Opinion: Lessons from the killing of a mother bear

The cubs of the black bear killed in Newtown on May 12, were sent to Kilham Bear Center, a licensed wildlife rehabilitation facility in Lyme, N.H.

The cubs of the black bear killed in Newtown on May 12, were sent to Kilham Bear Center, a licensed wildlife rehabilitation facility in Lyme, N.H.

Contributed Photo /CT DEEP

Knowing Bobbi’s cubs are alive and well at the Kilham Bear Center in New Hampshire is comforting after her tragic, unnecessary death on May 12.

Rehabilitator Ben Kilham reports that the two 6-month-old black bear cubs are playing all day with 20 other orphaned cubs. They will be moved from an indoor area to 11 acres of woods enclosed by an electric fence as the cubs continue to grow and learn how to be bears before being released back into the wild.

However, the recent news that Bobbi’s killer, an off-duty Ridgefield police officer, is not being charged with a crime is another distressing calamity. All evidence points to Lawrence Clarke getting away with murder.

It is illegal to kill a black bear in Connecticut. The Department of Energy and Environmental Protection made that clear in a statement to WFSB on July 8, pointing out that black bears are protected in Connecticut and there is no right to kill a bear.

The incident report from DEEP clearly states that Clarke’s son and grandson were safe inside the house when he gunned down Bobbi with his AR-15 rifle. The report describes how Bobbi ran off into the woods after Clarke yelled at her when she first sauntered onto his property.

It is unclear how long it took before Bobbi returned, baited by Clarke’s unfortunate, unprotected chicken coop, allegedly attempting to pull it over. But it is clear that Clarke went in and out of his house multiple times yelling at and confronting Bobbi without ever bothering to call our state wildlife agency as policy stipulates if residents are concerned about encounters with wildlife.

The last time Clarke came out of his house armed with his AR-15, he pursued Bobbi, firing a bullet that hit her in the head. After Bobbi fell to the ground, he finished her off with seven or eight more rounds. This all occurred just 103 yards away from the closest house, which suggests Clarke also violated Newtown’s gun ordinance, which prohibits shooting a gun within 500 feet of another building.

If a person goes into a house to retrieve a gun, it is impossible then for a bear to still be an imminent threat. So, when Clarke came back out and shot Bobbi, he did so illegally. He claimed Bobbi killed three of his unsecured chickens earlier in the week.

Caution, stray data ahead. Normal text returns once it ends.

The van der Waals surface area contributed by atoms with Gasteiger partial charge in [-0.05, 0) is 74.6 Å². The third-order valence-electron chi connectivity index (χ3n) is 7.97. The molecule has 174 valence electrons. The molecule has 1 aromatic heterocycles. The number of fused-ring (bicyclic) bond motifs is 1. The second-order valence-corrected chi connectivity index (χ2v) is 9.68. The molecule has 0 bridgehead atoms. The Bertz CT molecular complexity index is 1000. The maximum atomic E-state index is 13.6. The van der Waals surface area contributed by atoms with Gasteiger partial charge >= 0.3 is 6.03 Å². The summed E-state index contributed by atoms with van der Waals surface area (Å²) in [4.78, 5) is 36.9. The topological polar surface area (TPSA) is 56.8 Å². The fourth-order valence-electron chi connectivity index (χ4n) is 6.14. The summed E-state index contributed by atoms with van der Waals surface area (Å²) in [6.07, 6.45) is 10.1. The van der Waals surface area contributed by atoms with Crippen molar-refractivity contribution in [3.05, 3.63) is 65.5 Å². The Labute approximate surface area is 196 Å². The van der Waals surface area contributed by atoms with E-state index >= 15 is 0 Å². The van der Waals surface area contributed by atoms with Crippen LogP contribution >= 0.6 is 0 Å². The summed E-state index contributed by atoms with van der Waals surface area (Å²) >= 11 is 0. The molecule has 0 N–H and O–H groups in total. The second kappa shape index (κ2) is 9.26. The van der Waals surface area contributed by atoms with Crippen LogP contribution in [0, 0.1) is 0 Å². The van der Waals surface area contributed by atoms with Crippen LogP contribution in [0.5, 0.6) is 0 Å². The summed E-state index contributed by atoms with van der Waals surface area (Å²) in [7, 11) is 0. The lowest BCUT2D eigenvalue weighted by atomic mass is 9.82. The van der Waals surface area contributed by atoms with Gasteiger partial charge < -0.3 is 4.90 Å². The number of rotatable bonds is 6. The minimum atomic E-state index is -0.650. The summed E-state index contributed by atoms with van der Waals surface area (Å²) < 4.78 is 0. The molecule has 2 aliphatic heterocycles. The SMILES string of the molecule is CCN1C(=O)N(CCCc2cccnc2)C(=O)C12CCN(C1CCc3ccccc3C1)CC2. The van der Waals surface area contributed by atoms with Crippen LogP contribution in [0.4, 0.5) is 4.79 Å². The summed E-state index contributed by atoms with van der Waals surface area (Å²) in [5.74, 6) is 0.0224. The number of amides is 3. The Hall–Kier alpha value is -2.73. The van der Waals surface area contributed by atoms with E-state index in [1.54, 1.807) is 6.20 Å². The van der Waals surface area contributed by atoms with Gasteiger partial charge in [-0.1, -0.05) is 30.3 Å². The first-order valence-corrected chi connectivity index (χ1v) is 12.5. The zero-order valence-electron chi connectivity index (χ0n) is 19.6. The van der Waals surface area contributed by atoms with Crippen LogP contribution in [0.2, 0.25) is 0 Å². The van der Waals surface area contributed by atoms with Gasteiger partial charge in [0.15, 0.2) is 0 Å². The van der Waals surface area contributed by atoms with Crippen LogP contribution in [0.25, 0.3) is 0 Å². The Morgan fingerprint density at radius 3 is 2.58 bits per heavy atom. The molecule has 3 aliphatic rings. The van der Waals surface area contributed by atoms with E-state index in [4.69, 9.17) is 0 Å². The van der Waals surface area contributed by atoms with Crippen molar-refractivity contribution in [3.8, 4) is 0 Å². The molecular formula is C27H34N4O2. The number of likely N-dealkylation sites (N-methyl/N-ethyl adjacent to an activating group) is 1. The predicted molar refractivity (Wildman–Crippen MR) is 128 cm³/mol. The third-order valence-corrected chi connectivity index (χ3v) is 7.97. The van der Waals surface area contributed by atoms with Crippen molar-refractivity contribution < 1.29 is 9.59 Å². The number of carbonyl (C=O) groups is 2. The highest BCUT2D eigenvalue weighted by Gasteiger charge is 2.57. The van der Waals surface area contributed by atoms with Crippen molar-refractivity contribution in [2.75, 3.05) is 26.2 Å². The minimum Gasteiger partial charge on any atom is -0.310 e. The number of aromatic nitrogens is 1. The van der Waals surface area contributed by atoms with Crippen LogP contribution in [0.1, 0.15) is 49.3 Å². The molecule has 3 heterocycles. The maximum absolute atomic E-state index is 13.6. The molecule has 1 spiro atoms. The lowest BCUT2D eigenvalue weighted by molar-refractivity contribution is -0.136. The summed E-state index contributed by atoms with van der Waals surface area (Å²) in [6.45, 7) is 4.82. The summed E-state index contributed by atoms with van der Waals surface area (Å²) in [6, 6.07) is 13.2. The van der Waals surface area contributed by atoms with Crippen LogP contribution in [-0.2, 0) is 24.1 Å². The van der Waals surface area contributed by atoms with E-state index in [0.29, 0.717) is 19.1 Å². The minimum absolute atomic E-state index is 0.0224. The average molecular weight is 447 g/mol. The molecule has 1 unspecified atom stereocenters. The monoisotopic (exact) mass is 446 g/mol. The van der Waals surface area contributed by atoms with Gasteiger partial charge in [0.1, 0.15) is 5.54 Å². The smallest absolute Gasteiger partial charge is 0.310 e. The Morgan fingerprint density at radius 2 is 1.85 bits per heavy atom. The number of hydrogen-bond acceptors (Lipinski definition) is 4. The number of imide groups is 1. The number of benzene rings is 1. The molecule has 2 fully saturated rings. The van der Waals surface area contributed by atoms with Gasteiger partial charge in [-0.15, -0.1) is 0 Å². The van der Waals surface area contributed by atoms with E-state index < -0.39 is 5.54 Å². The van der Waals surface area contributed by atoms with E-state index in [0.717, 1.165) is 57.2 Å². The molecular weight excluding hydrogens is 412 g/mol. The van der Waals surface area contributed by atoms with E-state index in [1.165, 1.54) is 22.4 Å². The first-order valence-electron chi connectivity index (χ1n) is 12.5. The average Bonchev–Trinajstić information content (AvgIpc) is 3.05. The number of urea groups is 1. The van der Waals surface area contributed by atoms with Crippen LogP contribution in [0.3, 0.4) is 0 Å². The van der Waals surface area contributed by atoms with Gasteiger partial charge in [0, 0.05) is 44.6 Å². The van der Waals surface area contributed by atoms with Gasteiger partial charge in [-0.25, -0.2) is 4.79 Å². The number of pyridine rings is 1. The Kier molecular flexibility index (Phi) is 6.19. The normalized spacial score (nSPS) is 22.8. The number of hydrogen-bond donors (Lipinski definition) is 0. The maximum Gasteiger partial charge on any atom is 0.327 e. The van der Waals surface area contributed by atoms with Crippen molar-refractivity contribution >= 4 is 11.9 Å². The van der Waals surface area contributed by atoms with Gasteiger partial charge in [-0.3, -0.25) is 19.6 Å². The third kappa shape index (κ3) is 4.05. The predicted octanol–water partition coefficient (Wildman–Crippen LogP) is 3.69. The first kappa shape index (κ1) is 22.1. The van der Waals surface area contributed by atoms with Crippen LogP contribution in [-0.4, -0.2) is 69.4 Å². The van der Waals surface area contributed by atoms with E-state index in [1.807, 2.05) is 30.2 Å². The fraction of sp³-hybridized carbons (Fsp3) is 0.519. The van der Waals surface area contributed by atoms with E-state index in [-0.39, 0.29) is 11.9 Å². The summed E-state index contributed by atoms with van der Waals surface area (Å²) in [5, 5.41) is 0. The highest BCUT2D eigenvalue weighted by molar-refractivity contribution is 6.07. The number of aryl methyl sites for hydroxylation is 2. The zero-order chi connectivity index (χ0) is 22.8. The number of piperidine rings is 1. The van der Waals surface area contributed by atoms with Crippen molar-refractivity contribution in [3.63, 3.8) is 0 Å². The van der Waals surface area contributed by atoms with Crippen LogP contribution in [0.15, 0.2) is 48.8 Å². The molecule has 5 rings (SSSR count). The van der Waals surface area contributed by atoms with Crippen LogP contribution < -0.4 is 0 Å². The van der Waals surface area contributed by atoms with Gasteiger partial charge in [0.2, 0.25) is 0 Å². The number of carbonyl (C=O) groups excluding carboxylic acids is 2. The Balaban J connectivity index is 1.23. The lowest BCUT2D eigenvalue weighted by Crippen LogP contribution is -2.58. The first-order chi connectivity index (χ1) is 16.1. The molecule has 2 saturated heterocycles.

What makes animal advocates angry — in addition to justice not being served — is this tragedy was preventable.

Incidents with black bears are almost entirely the result of human actions. But despite advice to the contrary, people still leave food attractants out or fail to secure chicken coops.

Kilham’s largest source of orphan cubs is the result of unprotected chicken coops, as female bears in search of high-quality foods to produce milk for their cubs meet their demise facing a homeowner with a gun. It’s particularly frustrating for Kilham, since chickens can easily be protected with electric fences.

Since there’s been an uptick in people raising backyard chickens during the pandemic, Connecticut’s bears are in more danger than ever. So, if you see something, say something. Make sure your neighbors install and maintain an electric fence around their chicken coop. Experts recommend the following specs for deterring bears: .7 joules; a minimum of 6,000 volts, height of 4 feet or more and five or more wires. Maintenance is key.

Clarke’s failure to have electric fencing up and powered before he got chickens cost Bobbi her life. He has blood on his hands because of his irresponsible behavior.

In addition to protecting chickens, beehives and livestock, using a bear-resistant trash container is a sure-fire way to defeat determined bears. Check with your trash hauler to see if they offer them or to make sure your bear-resistant container is compatible with their equipment.

Not putting trash out until collection time, bringing bird feeders in from March through November, keeping grills clean and not feeding pets outdoors will also help keep bears out of trouble. Do not store food attractants in a screened-in porch — screens don’t keep bears away.

It’s crucial to make bears uncomfortable in your yard with aversive conditioning. Making loud noises, hand clapping and yelling will teach bears to associate humans with danger and leave the area and avoid it in the future. In reports of Bobbi sightings from 2017-2021, many residents reported they were able to scare Bobbi off with air horns, high-pitched whistles and clanging pots and pans.

Hopefully, Connecticut residents can use this tragedy as a teaching moment and change their behaviors to keep bears and humans safe.

Kilham has a saying: “There are no nuisance black bears. Only nuisance humans.”

We couldn’t agree more.

Nicole Rivard is media/government relations manager for Darien-based Friends of Animals. FoA is a member of the CT Coalition to Protect Black Bears. Through educational outreach and legislative advocacy, the coalition promotes proven non-lethal strategies that allow people and Connecticut’s native black bears to safely co-exist. Ctbears.org